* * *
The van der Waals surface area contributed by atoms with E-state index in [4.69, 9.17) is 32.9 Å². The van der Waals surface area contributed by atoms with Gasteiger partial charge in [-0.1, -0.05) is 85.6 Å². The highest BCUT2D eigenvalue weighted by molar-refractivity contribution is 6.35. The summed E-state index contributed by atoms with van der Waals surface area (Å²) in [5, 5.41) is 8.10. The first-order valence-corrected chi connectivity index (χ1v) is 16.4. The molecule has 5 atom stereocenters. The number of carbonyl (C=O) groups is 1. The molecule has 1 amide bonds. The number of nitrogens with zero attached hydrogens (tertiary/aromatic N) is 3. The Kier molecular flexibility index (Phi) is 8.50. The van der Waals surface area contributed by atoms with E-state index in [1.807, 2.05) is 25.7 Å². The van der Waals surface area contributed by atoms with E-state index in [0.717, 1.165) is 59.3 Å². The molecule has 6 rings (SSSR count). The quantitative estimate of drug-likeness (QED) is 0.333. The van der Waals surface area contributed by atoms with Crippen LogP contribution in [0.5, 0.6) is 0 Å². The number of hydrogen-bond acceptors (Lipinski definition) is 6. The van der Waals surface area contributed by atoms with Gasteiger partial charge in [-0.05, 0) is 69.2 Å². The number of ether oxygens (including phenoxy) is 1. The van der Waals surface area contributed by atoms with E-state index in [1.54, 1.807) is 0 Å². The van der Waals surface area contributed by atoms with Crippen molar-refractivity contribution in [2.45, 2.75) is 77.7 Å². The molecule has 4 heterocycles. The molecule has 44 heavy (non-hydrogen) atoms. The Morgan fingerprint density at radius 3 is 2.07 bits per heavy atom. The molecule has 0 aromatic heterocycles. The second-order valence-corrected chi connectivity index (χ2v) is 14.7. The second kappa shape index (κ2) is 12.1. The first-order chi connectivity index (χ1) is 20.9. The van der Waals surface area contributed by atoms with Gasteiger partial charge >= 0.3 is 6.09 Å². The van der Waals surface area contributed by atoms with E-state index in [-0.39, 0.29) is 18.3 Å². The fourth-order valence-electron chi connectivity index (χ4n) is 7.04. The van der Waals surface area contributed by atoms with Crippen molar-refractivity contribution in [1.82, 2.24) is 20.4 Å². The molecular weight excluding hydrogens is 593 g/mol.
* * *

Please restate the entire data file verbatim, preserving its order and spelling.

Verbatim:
The van der Waals surface area contributed by atoms with E-state index in [4.69, 9.17) is 32.9 Å². The van der Waals surface area contributed by atoms with Gasteiger partial charge in [-0.1, -0.05) is 85.6 Å². The highest BCUT2D eigenvalue weighted by molar-refractivity contribution is 6.35. The summed E-state index contributed by atoms with van der Waals surface area (Å²) in [5, 5.41) is 8.10. The first-order valence-corrected chi connectivity index (χ1v) is 16.4. The molecule has 5 atom stereocenters. The number of carbonyl (C=O) groups is 1. The molecule has 1 amide bonds. The number of nitrogens with zero attached hydrogens (tertiary/aromatic N) is 3. The Kier molecular flexibility index (Phi) is 8.50. The van der Waals surface area contributed by atoms with E-state index in [1.807, 2.05) is 25.7 Å². The van der Waals surface area contributed by atoms with E-state index in [0.717, 1.165) is 59.3 Å². The molecule has 6 rings (SSSR count). The quantitative estimate of drug-likeness (QED) is 0.333. The van der Waals surface area contributed by atoms with Crippen LogP contribution in [0.5, 0.6) is 0 Å². The number of hydrogen-bond acceptors (Lipinski definition) is 6. The van der Waals surface area contributed by atoms with Gasteiger partial charge in [-0.05, 0) is 69.2 Å². The number of ether oxygens (including phenoxy) is 1. The van der Waals surface area contributed by atoms with E-state index in [1.54, 1.807) is 0 Å². The van der Waals surface area contributed by atoms with Crippen molar-refractivity contribution in [2.45, 2.75) is 77.7 Å². The molecule has 4 heterocycles. The molecule has 44 heavy (non-hydrogen) atoms. The Morgan fingerprint density at radius 3 is 2.07 bits per heavy atom. The molecule has 0 aromatic heterocycles. The second-order valence-corrected chi connectivity index (χ2v) is 14.7. The second kappa shape index (κ2) is 12.1. The first-order chi connectivity index (χ1) is 20.9. The van der Waals surface area contributed by atoms with Gasteiger partial charge >= 0.3 is 6.09 Å². The van der Waals surface area contributed by atoms with E-state index in [-0.39, 0.29) is 18.3 Å². The fourth-order valence-electron chi connectivity index (χ4n) is 7.04. The van der Waals surface area contributed by atoms with Crippen molar-refractivity contribution in [1.82, 2.24) is 20.4 Å². The molecular weight excluding hydrogens is 593 g/mol.